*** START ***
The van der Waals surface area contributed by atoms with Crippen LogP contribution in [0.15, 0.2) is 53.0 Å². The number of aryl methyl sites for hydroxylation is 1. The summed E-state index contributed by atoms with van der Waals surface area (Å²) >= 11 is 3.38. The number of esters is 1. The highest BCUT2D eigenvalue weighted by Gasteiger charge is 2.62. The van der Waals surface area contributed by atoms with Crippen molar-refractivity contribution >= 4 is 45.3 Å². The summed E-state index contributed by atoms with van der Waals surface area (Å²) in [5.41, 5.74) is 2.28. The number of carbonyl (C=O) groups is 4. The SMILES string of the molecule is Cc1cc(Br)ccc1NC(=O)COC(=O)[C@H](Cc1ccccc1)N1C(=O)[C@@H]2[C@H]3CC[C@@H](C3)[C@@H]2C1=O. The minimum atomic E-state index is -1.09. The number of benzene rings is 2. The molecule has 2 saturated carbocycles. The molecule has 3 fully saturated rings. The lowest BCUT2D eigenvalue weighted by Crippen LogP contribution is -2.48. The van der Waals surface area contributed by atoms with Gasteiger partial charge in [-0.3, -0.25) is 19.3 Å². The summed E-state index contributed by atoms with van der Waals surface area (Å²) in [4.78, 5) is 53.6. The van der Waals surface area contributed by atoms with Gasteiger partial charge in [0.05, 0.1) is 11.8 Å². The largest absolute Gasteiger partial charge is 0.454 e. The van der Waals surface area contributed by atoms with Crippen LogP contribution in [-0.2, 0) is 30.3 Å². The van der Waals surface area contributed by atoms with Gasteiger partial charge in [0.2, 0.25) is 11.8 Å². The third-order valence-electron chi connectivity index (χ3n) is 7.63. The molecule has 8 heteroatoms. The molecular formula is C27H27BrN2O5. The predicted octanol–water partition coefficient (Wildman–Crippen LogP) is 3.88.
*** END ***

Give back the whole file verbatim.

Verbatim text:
The van der Waals surface area contributed by atoms with Crippen LogP contribution in [0.15, 0.2) is 53.0 Å². The number of aryl methyl sites for hydroxylation is 1. The summed E-state index contributed by atoms with van der Waals surface area (Å²) >= 11 is 3.38. The number of esters is 1. The highest BCUT2D eigenvalue weighted by Gasteiger charge is 2.62. The van der Waals surface area contributed by atoms with Crippen molar-refractivity contribution >= 4 is 45.3 Å². The summed E-state index contributed by atoms with van der Waals surface area (Å²) in [5.41, 5.74) is 2.28. The number of carbonyl (C=O) groups is 4. The SMILES string of the molecule is Cc1cc(Br)ccc1NC(=O)COC(=O)[C@H](Cc1ccccc1)N1C(=O)[C@@H]2[C@H]3CC[C@@H](C3)[C@@H]2C1=O. The minimum atomic E-state index is -1.09. The number of benzene rings is 2. The molecule has 2 saturated carbocycles. The molecule has 3 fully saturated rings. The lowest BCUT2D eigenvalue weighted by Crippen LogP contribution is -2.48. The van der Waals surface area contributed by atoms with Gasteiger partial charge in [-0.3, -0.25) is 19.3 Å². The summed E-state index contributed by atoms with van der Waals surface area (Å²) in [4.78, 5) is 53.6. The van der Waals surface area contributed by atoms with Gasteiger partial charge in [0.05, 0.1) is 11.8 Å². The largest absolute Gasteiger partial charge is 0.454 e. The van der Waals surface area contributed by atoms with Crippen LogP contribution in [-0.2, 0) is 30.3 Å². The van der Waals surface area contributed by atoms with Gasteiger partial charge in [0.2, 0.25) is 11.8 Å². The third-order valence-electron chi connectivity index (χ3n) is 7.63. The molecule has 8 heteroatoms. The molecular formula is C27H27BrN2O5. The predicted octanol–water partition coefficient (Wildman–Crippen LogP) is 3.88.